Filippini was a violin apprentice for two years before starting her own business, Eloquent Acoustics, in 2004. Through Eloquent Acoustics, she offers custom art, violin restringing and repair, original arrangements of songs and performance for hire. Filippini also started the Fil-Harmonic Orchestra, a side project of Eloquent Acoustics specializing in movie scoring, original compositions, and arrangements.
All this and she was still in high school. After graduating, Filippini attended Berklee College of Music before coming to UNO.
When the program started, Filippini was the first female to major in neuroscience. For that, she gives credit to UNO’s Music Professor Kenton Bales. On the final day of Theory 4, Dr. Bales closed with a fun fact: “Did you know that some people hear musical notes as colors?”
Not only does Filippini see music as colors, but she can also feel it as textures. She thought nothing of it, but her classmates were surprised.
“I was 19, and I had just found out that my world was different from most peoples. That is what made me think that the brain would be something I’d want to research,” she said. “Thank you, Dr. Bales.”
Filippini’s two passions blend together when she composes. She said her musical inspirations come from the synesthesia she experiences.
“Synesthesia is a neurological phenomenon in which the stimulation of one sensory pathway leads to experiences in another,” she said. “Even outside of music, I experience colors with numbers, letters and people, among other things. It’s a colorful, exciting world.”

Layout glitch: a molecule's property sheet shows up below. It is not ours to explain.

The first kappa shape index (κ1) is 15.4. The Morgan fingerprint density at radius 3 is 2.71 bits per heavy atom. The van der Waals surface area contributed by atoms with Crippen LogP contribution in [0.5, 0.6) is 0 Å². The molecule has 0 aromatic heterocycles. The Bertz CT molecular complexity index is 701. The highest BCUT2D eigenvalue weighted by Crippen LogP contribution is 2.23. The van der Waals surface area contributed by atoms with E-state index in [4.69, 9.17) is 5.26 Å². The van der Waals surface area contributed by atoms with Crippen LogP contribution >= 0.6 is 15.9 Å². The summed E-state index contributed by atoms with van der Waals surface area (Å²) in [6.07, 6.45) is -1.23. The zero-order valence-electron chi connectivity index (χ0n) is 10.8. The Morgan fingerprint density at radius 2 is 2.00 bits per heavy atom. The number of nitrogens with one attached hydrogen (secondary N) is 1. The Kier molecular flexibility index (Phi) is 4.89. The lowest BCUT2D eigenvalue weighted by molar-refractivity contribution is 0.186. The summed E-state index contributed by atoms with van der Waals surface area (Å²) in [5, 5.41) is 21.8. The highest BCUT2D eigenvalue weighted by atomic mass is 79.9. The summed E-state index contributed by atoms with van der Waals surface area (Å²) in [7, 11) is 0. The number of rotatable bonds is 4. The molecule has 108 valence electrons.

Filippini stated on her website that she believes music is a form of medicine. Music, she says, “is the only form of art that exists only in time.”
“It’s so simple, conceptually, and yet its effects have yet to be explained by science.”
As Concertmaster of the Intergeneration Orchestra of Omaha, she has had the chance to witness the effects of music on the elderly in nursing homes.
“I have seen music bring back old memories that have long been forgotten, instantly brighten the day of someone stuck in a depression, stimulate the mind of those that seemed unreachable and bring people together that would otherwise never meet,” she said.
The orchestra is exclusively made up of people younger than 25 and older than 50.
“You can’t tell the difference between the two generations most of the time,” Filippini said. “You don’t notice it. Music may be set to time, but it transcends age.”
In terms of the future, Filippini would like to attend grad school and continue studying neuroscience, but not right away.
“I plan on taking time off after I graduate to focus on my music and to get to know who I am outside of school,” she said. “I’m ready to focus on my business and career full time.”
Filippini will continue research on a synesthesia theory and begin working on new stress hormone receptor research. She will also be writing and recording more movie scores and performing around town with local bands and DJs.
“As you can gather,” she said. “I don’t sleep much.”
Wherever she goes, Filippini has her many talents – and an extensive resume – to back her up.
Editor-in-Chief Jasmine Maharisi contributed to this article.